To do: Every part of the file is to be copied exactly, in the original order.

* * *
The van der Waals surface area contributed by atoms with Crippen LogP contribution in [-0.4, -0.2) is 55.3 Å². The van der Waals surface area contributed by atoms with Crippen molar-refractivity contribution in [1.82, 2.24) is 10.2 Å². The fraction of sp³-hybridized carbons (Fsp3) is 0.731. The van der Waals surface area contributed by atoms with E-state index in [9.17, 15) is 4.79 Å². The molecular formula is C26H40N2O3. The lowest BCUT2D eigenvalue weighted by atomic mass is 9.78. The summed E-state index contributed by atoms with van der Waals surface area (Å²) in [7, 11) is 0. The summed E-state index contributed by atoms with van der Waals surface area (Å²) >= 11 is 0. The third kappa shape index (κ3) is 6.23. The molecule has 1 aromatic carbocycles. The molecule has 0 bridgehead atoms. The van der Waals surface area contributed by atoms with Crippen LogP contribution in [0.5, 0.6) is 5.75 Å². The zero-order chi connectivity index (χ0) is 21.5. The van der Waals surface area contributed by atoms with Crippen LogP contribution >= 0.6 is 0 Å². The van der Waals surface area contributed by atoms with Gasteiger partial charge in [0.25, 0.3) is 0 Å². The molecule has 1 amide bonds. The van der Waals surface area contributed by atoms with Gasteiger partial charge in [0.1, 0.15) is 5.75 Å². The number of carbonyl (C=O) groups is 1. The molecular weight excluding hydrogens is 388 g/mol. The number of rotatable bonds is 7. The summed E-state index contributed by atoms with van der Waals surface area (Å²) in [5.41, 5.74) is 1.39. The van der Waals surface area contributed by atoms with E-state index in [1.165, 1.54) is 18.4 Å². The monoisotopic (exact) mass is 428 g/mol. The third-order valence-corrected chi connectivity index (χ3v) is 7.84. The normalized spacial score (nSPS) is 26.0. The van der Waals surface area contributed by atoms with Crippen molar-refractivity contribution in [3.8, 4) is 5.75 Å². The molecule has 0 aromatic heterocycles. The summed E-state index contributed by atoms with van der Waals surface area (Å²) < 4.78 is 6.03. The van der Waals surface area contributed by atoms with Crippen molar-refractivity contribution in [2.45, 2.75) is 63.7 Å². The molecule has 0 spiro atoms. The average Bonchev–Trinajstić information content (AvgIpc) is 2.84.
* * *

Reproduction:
The van der Waals surface area contributed by atoms with Crippen LogP contribution in [-0.4, -0.2) is 55.3 Å². The van der Waals surface area contributed by atoms with Crippen molar-refractivity contribution in [1.82, 2.24) is 10.2 Å². The fraction of sp³-hybridized carbons (Fsp3) is 0.731. The van der Waals surface area contributed by atoms with E-state index in [9.17, 15) is 4.79 Å². The molecular formula is C26H40N2O3. The lowest BCUT2D eigenvalue weighted by atomic mass is 9.78. The summed E-state index contributed by atoms with van der Waals surface area (Å²) in [7, 11) is 0. The summed E-state index contributed by atoms with van der Waals surface area (Å²) >= 11 is 0. The third kappa shape index (κ3) is 6.23. The molecule has 1 aromatic carbocycles. The molecule has 0 bridgehead atoms. The van der Waals surface area contributed by atoms with Crippen LogP contribution in [0.5, 0.6) is 5.75 Å². The zero-order chi connectivity index (χ0) is 21.5. The van der Waals surface area contributed by atoms with Crippen LogP contribution >= 0.6 is 0 Å². The van der Waals surface area contributed by atoms with Gasteiger partial charge in [0.25, 0.3) is 0 Å². The molecule has 1 amide bonds. The van der Waals surface area contributed by atoms with Gasteiger partial charge in [0.1, 0.15) is 5.75 Å². The number of carbonyl (C=O) groups is 1. The molecular weight excluding hydrogens is 388 g/mol. The number of rotatable bonds is 7. The summed E-state index contributed by atoms with van der Waals surface area (Å²) in [5.41, 5.74) is 1.39. The van der Waals surface area contributed by atoms with E-state index in [1.165, 1.54) is 18.4 Å². The monoisotopic (exact) mass is 428 g/mol. The third-order valence-corrected chi connectivity index (χ3v) is 7.84. The normalized spacial score (nSPS) is 26.0. The van der Waals surface area contributed by atoms with Crippen molar-refractivity contribution in [3.8, 4) is 5.75 Å². The molecule has 0 aromatic heterocycles. The summed E-state index contributed by atoms with van der Waals surface area (Å²) < 4.78 is 6.03. The van der Waals surface area contributed by atoms with Crippen molar-refractivity contribution in [2.45, 2.75) is 63.7 Å². The molecule has 0 spiro atoms. The average Bonchev–Trinajstić information content (AvgIpc) is 2.84.